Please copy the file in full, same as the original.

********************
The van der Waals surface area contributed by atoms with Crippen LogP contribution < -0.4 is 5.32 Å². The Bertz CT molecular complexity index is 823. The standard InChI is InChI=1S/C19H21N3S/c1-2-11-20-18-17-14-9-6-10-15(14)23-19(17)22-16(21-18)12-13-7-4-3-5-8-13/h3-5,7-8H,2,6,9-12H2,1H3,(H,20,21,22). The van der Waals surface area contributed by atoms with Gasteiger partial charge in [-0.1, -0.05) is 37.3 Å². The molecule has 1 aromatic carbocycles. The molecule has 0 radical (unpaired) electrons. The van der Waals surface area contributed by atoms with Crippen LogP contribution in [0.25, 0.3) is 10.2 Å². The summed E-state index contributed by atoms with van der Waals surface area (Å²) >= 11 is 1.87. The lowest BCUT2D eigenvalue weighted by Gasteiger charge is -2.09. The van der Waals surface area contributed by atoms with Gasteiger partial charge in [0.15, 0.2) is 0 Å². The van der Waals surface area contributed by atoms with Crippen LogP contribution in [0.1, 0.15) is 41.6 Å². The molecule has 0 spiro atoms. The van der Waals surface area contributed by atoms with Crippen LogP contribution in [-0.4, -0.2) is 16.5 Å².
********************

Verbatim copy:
The van der Waals surface area contributed by atoms with Crippen LogP contribution < -0.4 is 5.32 Å². The Bertz CT molecular complexity index is 823. The standard InChI is InChI=1S/C19H21N3S/c1-2-11-20-18-17-14-9-6-10-15(14)23-19(17)22-16(21-18)12-13-7-4-3-5-8-13/h3-5,7-8H,2,6,9-12H2,1H3,(H,20,21,22). The van der Waals surface area contributed by atoms with Gasteiger partial charge in [-0.1, -0.05) is 37.3 Å². The molecule has 1 aromatic carbocycles. The molecule has 0 radical (unpaired) electrons. The van der Waals surface area contributed by atoms with Crippen LogP contribution in [0.25, 0.3) is 10.2 Å². The summed E-state index contributed by atoms with van der Waals surface area (Å²) >= 11 is 1.87. The lowest BCUT2D eigenvalue weighted by Gasteiger charge is -2.09. The van der Waals surface area contributed by atoms with Gasteiger partial charge in [0.15, 0.2) is 0 Å². The van der Waals surface area contributed by atoms with Crippen LogP contribution in [0.1, 0.15) is 41.6 Å². The molecule has 0 spiro atoms. The van der Waals surface area contributed by atoms with Crippen LogP contribution in [-0.4, -0.2) is 16.5 Å².